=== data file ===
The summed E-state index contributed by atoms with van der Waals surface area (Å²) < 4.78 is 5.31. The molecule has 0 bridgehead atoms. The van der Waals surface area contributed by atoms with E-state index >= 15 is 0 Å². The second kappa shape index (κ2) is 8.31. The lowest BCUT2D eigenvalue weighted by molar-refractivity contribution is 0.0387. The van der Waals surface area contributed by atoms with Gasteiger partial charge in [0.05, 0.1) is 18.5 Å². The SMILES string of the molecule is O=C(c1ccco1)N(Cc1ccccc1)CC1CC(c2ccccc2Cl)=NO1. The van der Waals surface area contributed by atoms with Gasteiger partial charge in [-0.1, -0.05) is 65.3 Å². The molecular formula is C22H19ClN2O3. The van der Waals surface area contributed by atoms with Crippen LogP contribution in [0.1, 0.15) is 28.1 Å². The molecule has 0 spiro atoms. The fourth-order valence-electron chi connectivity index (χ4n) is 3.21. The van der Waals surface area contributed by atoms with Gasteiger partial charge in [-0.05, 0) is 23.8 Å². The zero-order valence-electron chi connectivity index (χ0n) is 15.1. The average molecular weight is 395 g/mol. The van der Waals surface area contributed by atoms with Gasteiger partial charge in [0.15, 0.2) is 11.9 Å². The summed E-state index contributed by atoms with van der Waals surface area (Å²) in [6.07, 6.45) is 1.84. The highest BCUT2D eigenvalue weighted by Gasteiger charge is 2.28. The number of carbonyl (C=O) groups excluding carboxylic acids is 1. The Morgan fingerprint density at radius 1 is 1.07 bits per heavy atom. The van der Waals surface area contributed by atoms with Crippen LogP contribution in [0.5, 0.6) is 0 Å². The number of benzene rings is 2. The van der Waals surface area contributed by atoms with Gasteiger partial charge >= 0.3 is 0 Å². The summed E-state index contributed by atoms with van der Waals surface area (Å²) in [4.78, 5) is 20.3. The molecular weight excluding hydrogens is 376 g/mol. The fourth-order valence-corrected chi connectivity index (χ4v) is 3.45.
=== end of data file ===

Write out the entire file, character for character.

The summed E-state index contributed by atoms with van der Waals surface area (Å²) < 4.78 is 5.31. The molecule has 0 bridgehead atoms. The van der Waals surface area contributed by atoms with E-state index >= 15 is 0 Å². The second kappa shape index (κ2) is 8.31. The lowest BCUT2D eigenvalue weighted by molar-refractivity contribution is 0.0387. The van der Waals surface area contributed by atoms with Gasteiger partial charge in [0.05, 0.1) is 18.5 Å². The SMILES string of the molecule is O=C(c1ccco1)N(Cc1ccccc1)CC1CC(c2ccccc2Cl)=NO1. The van der Waals surface area contributed by atoms with Gasteiger partial charge in [-0.1, -0.05) is 65.3 Å². The molecular formula is C22H19ClN2O3. The van der Waals surface area contributed by atoms with Crippen LogP contribution in [0.1, 0.15) is 28.1 Å². The molecule has 0 spiro atoms. The fourth-order valence-electron chi connectivity index (χ4n) is 3.21. The van der Waals surface area contributed by atoms with Gasteiger partial charge in [-0.05, 0) is 23.8 Å². The zero-order valence-electron chi connectivity index (χ0n) is 15.1. The average molecular weight is 395 g/mol. The van der Waals surface area contributed by atoms with Gasteiger partial charge in [0.15, 0.2) is 11.9 Å². The summed E-state index contributed by atoms with van der Waals surface area (Å²) in [6.07, 6.45) is 1.84. The highest BCUT2D eigenvalue weighted by Gasteiger charge is 2.28. The number of carbonyl (C=O) groups excluding carboxylic acids is 1. The Morgan fingerprint density at radius 1 is 1.07 bits per heavy atom. The van der Waals surface area contributed by atoms with Crippen LogP contribution in [0.5, 0.6) is 0 Å². The number of benzene rings is 2. The van der Waals surface area contributed by atoms with Gasteiger partial charge >= 0.3 is 0 Å². The summed E-state index contributed by atoms with van der Waals surface area (Å²) in [4.78, 5) is 20.3. The molecular weight excluding hydrogens is 376 g/mol. The fourth-order valence-corrected chi connectivity index (χ4v) is 3.45.